Sunday, October 19, 2008
LIZA, PALACE COME FULL CIRCLE
Posted: 4:00 am
October 19, 2008
'UNTIL YOU play The Palace, you haven't played the top!" sang Judy Garland ages and ages ago.
ON JUNE 10, 2007, I was attending an AmFAR benefit in the Rainbow Room with the AIDS-fighting hero Kenneth Cole. Liza Minnelli joined us; she performed, she fooled around, she then sold one song, "Our Love Is Here to Stay," to big bidders who paid $50,000 to hear this number.
Liza was with a guy named Ron Lewis, and they were about to depart for South America on an adventure to bring to life a show about Liza's godmother, the famous performer Kay Thompson. I thought it was a great idea, but I wasn't sure if Liza could really make it happen. Way back in the mid-'50s, I'd seen the electrifying Miss Thompson and the dancing-singing Williams Brothers do their act in The Plaza Hotel's Persian Room. It was unforgettable. Miss Thompson was then already a legend, immortalized at MGM and later on TV's "Person to Person" by Edward R. Murrow.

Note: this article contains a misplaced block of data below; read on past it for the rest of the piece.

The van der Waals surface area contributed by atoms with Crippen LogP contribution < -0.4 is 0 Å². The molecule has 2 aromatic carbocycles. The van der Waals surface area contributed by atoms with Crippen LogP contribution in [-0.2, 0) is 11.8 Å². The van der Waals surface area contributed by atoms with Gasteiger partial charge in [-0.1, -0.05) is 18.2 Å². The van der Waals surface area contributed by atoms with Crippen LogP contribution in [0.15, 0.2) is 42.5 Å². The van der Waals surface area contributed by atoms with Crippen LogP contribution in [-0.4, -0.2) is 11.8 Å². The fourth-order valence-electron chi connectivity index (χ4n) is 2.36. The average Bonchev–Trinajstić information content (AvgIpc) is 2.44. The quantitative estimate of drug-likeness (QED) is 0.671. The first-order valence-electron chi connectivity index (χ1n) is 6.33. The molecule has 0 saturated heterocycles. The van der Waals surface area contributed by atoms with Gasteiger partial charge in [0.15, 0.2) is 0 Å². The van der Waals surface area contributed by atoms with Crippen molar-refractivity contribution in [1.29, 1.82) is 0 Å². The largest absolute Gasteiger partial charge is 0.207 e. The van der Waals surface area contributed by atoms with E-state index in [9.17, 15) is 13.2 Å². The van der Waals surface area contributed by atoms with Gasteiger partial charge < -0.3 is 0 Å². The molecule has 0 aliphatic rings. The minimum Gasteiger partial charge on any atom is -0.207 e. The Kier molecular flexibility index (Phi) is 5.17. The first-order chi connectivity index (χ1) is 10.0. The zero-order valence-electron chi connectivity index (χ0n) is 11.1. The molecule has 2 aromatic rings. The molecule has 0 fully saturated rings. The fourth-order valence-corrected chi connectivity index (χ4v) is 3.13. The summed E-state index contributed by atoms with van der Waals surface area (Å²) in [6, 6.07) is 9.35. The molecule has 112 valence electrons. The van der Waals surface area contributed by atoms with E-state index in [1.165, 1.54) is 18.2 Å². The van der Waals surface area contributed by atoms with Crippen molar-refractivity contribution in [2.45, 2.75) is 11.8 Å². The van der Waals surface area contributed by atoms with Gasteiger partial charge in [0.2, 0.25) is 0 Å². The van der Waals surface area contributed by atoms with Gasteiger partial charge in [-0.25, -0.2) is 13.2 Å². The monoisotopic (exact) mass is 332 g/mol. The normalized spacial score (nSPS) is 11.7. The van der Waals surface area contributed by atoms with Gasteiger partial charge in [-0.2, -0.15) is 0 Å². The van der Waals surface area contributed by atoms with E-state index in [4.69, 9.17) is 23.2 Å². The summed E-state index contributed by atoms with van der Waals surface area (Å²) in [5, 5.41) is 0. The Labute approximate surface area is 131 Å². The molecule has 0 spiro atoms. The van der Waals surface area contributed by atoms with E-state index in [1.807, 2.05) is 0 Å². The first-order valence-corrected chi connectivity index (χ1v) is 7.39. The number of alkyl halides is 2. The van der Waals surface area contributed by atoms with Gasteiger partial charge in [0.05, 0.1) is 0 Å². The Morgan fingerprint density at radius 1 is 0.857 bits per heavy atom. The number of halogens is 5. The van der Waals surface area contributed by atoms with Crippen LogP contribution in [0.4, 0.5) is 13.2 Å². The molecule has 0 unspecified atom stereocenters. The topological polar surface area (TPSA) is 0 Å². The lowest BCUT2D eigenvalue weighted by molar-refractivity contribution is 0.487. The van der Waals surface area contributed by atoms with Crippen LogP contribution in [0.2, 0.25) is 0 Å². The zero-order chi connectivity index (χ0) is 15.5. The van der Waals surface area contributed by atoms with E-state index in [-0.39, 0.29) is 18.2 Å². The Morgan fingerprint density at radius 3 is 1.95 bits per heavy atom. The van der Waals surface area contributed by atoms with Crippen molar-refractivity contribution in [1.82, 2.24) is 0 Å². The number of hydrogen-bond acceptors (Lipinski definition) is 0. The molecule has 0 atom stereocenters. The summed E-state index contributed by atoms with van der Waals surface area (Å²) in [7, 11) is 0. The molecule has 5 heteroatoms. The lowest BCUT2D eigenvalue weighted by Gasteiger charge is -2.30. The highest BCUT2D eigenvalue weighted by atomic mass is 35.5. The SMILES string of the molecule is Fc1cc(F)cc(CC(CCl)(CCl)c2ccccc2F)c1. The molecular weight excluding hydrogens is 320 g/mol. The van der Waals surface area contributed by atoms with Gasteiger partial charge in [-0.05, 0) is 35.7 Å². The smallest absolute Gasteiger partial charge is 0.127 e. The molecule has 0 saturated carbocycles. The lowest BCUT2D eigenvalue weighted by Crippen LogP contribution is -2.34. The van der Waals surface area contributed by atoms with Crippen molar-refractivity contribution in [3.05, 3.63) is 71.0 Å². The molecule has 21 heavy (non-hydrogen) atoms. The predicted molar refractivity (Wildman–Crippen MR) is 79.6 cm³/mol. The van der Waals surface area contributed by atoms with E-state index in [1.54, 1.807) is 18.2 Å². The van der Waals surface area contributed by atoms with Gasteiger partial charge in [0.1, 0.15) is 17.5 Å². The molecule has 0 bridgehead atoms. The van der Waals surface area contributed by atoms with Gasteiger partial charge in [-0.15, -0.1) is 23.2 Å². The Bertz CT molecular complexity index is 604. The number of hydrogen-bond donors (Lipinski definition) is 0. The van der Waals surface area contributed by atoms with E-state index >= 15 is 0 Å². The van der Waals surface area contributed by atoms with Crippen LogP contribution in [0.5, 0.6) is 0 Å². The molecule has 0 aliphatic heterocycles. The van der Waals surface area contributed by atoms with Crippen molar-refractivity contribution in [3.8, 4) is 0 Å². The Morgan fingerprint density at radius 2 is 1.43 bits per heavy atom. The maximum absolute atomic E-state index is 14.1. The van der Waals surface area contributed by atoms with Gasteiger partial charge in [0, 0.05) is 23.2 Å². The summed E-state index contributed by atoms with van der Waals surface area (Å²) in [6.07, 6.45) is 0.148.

This creative genius nurtured talent, wrote the "Eloise at The Plaza" books, influenced Judy Garland's latter-day performing style, and perhaps you recall her as the fashion editor who goes to Paris and sings "Think Pink" in the classic Fred Astaire-Audrey Hepburn movie "Funny Face."
Liza always worshipped her godmother, and in the days before the latter died in 1998, she took care of Kay personally, bringing her into her own apartment.
NOW IT'S all coming back together. Liza and her guys have been perform ing all over South America and in Europe, and on Dec. 3 they'll open "Liza's at The Palace" for the world to enjoy through Dec. 14. And yes, of course, we mean New York's Palace on Broadway.
Half of it will be a Liza concert, and half will be director Lewis' version of Kay and the Williams Brothers. (The Brothers are to be played by Jim Caruso, Johnny Rodgers, Cortes Alexander, Tiger Martina. Do I have to tell you that in real life, the original quartet produced the star Andy Williams?) The whole thing is backed up by the incredible Billy Stritch, produced by John Scher. Mr. Lewis has created all new innovative choreography, for there is unfortunately no film record of Kay and the Williams Brothers.
Liza is again following in her famous mother's footsteps (Judy at The Palace was a sensation, more than once!) But this time Liza is paying homage to another woman both she and Judy adored.
You gotta keep handing it to Liza Minnelli. Nothing keeps her down.